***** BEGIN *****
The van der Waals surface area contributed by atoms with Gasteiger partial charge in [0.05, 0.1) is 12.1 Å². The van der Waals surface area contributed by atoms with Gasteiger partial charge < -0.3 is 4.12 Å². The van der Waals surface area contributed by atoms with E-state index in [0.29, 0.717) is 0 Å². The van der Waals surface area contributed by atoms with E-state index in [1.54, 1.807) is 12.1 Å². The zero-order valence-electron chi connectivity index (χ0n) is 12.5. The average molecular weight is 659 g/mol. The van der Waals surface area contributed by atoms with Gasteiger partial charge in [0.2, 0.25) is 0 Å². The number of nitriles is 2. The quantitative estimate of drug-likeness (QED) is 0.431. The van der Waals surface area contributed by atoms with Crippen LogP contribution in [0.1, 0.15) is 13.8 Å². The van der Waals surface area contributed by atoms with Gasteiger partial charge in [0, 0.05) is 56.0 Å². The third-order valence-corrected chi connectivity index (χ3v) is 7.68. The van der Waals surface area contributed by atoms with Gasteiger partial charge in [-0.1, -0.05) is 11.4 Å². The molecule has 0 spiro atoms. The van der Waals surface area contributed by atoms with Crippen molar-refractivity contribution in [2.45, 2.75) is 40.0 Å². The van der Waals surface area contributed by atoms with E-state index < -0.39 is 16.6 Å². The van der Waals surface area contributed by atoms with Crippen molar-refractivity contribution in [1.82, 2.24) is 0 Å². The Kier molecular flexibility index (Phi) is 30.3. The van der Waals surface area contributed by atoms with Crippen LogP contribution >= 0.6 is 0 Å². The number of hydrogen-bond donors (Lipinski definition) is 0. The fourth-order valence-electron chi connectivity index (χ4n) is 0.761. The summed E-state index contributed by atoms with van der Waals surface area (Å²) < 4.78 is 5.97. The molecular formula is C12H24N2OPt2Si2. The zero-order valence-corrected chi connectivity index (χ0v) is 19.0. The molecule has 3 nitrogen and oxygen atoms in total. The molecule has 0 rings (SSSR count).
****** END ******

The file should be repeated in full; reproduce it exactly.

The van der Waals surface area contributed by atoms with Gasteiger partial charge in [0.05, 0.1) is 12.1 Å². The van der Waals surface area contributed by atoms with Gasteiger partial charge < -0.3 is 4.12 Å². The van der Waals surface area contributed by atoms with E-state index in [0.29, 0.717) is 0 Å². The van der Waals surface area contributed by atoms with E-state index in [1.54, 1.807) is 12.1 Å². The zero-order valence-electron chi connectivity index (χ0n) is 12.5. The average molecular weight is 659 g/mol. The van der Waals surface area contributed by atoms with Gasteiger partial charge in [0.2, 0.25) is 0 Å². The number of nitriles is 2. The quantitative estimate of drug-likeness (QED) is 0.431. The van der Waals surface area contributed by atoms with Crippen LogP contribution in [0.1, 0.15) is 13.8 Å². The van der Waals surface area contributed by atoms with Gasteiger partial charge in [0, 0.05) is 56.0 Å². The third-order valence-corrected chi connectivity index (χ3v) is 7.68. The van der Waals surface area contributed by atoms with Gasteiger partial charge in [-0.1, -0.05) is 11.4 Å². The molecule has 0 spiro atoms. The van der Waals surface area contributed by atoms with Crippen molar-refractivity contribution in [2.45, 2.75) is 40.0 Å². The van der Waals surface area contributed by atoms with E-state index < -0.39 is 16.6 Å². The van der Waals surface area contributed by atoms with Crippen molar-refractivity contribution in [1.82, 2.24) is 0 Å². The Kier molecular flexibility index (Phi) is 30.3. The van der Waals surface area contributed by atoms with Crippen LogP contribution >= 0.6 is 0 Å². The number of hydrogen-bond donors (Lipinski definition) is 0. The fourth-order valence-electron chi connectivity index (χ4n) is 0.761. The summed E-state index contributed by atoms with van der Waals surface area (Å²) < 4.78 is 5.97. The molecular formula is C12H24N2OPt2Si2. The zero-order valence-corrected chi connectivity index (χ0v) is 19.0. The molecule has 3 nitrogen and oxygen atoms in total. The molecule has 0 rings (SSSR count).